We all feel under pressure to buy an Isa by 5 April, assuming we have a few thousand to spare in the first place. We listen anxiously to the advice of our friends and even independent financial advisers (IFAs) about which unit or investment trust we should put our money in.
We are told to be influenced by what a unit trust provider charges, we have to check the past performance of a fund, we are meant to be aware of income or growth or both, and we must look at sectors and geography.
Do we have to pay attention to the worth of the particular fund manager/s buying and selling the stocks? Until about 10 years ago the cult of the fund manager didn't exist. Fund managers were unknown men (virtually no women among them) in blue suits.
But given greater media coverage andcopious fund promotion, fund and fund manager promotion generally took off in the l990s, spurred on by the adulation of US fund managers such as Peter Lynch.
This is not to suggest that making fund managers high profile can be all hype. They become well-known in the City because unit trust watchers link a fund's performance with its manager and they follow, and appreciate, management from early on.
Jason Hollands of discount broker Bestinvest (tel: 020-7321 0100) says: "In some stables you just can't identify who is making decisions because it is collective: Britannic is a good example. At the other extreme, there are well-established fund managers, say with Jupiter or ABN Amro, where what the lead manager says, goes. There are funds, like Société Générale, with strict rules such as to what extent you can be overweight or underweight in certain sectors or shares restricting managers.
"It's important to understand that watching what fund managers are doing is only part of the bigger assessment picture. But it is certainly highly significant. Investors should monitor a fund for a year or so if there has been a significant change in personnel."
Alan Emery, director of Berry Birch & Noble (020-8777 7778), says the company follows Standard & Poor's or Micropal's points-awarding fund-assessment tables.
These can be found in Money Management magazine and funds are rated on a number of factors (fund managers are one of them) and you can follow how they go up and down over three, five or 10 years. Mr Emery says: "When a manager leaves a stable and performance may be affected, we leave Micropal to monitor that for us."
Some fund-watchers say that, as a guide, this is not rapid enough. However, most IFAs are content to follow the traditional path, using Micropal to monitor their clients' Isas and unit trusts for a fee of 0.5 per cent a year.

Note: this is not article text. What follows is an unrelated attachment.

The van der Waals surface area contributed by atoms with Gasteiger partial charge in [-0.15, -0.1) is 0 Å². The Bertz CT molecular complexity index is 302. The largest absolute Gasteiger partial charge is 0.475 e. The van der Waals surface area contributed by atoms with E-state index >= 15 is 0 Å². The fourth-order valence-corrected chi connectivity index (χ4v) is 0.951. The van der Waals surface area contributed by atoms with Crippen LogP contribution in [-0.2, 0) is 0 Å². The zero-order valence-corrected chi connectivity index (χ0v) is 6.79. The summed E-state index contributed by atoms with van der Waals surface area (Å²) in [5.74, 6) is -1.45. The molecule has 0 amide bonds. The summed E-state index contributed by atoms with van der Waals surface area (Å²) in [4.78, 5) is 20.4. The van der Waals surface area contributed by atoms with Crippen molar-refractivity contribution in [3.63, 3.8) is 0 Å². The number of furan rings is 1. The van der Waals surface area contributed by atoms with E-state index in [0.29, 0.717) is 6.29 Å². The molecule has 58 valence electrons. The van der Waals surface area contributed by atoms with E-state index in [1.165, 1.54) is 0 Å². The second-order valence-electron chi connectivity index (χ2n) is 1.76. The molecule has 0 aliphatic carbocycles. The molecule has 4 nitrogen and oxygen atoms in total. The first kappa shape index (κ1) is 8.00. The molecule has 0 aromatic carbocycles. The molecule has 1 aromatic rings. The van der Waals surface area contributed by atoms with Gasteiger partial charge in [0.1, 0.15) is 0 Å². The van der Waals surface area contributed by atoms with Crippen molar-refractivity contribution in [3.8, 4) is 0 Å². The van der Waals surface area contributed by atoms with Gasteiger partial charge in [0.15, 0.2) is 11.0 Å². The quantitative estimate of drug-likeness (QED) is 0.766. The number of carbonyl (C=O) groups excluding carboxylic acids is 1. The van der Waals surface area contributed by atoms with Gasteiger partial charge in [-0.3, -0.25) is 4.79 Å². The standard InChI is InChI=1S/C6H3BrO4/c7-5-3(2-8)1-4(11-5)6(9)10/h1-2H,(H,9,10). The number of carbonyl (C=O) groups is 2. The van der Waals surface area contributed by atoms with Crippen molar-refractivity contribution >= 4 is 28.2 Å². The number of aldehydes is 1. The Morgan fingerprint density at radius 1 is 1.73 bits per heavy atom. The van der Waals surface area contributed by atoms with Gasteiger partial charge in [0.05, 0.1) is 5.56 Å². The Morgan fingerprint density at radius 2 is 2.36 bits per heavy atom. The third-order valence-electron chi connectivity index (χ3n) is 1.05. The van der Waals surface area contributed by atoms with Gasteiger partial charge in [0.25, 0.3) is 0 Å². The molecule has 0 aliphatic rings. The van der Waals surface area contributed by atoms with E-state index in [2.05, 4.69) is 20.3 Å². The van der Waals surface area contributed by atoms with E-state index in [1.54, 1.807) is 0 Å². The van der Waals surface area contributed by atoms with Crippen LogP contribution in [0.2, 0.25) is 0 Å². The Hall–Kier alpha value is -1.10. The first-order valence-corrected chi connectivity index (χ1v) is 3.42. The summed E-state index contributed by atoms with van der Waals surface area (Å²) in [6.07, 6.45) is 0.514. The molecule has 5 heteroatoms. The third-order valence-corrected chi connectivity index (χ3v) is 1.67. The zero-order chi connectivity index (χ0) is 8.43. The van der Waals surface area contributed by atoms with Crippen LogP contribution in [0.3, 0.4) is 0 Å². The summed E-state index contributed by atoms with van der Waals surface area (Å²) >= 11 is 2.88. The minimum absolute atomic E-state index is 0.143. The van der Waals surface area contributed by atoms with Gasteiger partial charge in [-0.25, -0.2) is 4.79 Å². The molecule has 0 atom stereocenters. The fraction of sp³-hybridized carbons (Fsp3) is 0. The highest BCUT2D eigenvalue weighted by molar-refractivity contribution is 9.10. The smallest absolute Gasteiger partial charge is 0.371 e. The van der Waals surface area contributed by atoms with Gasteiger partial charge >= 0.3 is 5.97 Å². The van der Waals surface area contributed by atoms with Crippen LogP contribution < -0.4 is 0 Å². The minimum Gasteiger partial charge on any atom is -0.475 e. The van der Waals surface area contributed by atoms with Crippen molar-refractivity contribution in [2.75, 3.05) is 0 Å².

Justin Modray of discount brokerage Fundsdirect.co.uk (08700 738393) says: "Look to see what funds are doing in the same sector. Also the fund manager is a bit like a football manager, it is important when he arrives or leaves: his movements have to be monitored."
Given the number of unit trusts failing to beat the various indices, the message is: "When in doubt, bail out". You owe it to yourself to be aware of your Isa or unit trust performance.
Not doing so could lose you a lot of money. A good example is Scottish Widows' European Fund. Fund manager Alan Morrillo and others left in December 1999 and the trust hasn't done well since.
Anthony Bolton is one of several fund managers at Fidelity. He has been there more than 20 years, is hands-on, a stock-picker and most of his funds do well most of the time. Bolton specialities include: Special Situations UK and the new Special Values.
Nick Train was well known for his GT Income fund. When GT was taken over by Invesco, he went to M&G, and is now with Linsell.
Nigel Thomas has a long, 20-year plus track record as head of ABN Amro's funds. Until recently, he successfully managed Solus Special Situations, and is described as a "long-distance success story with a free hand".
Bill Mott of Credit Suisse is highly rated and manages the CS Income fund, while Katherine Garratt-Cox has just taken over as head of Aberdeen fund managers, having made a name for herself at Hill Samuel.
Roger Guy is another high-flyer at Gartmore. He takes big positions and is known for his European Selected Opportunities Fund which has beaten the index five years running.
Edward Bonham-Carter is the head man at Jupiter, after star fund man William Littlewood and founder John Duffield left last year. Jupiter also has the highly respected manager Anthony Nutt
Artemis' Mark Tindall, John Dodd and Lindsay Whitelaw have brought their reputations to this stable which they recently set up. It has a home for higher-risk investments, known as its UK Smaller Companies Growth fund.
Other rated fund managers include Adrian Farthing of Old Mutual, Peter Davies of Mercury Asset Management, who was replaced by Steve Thompson when Mercury was bought by Merrill Lynch. There is also Ann Hall and Heather Manners of Henderson, Helena Morrissey at Newton, and Claire Griffiths and Rory Powe of Invesco.Reuse content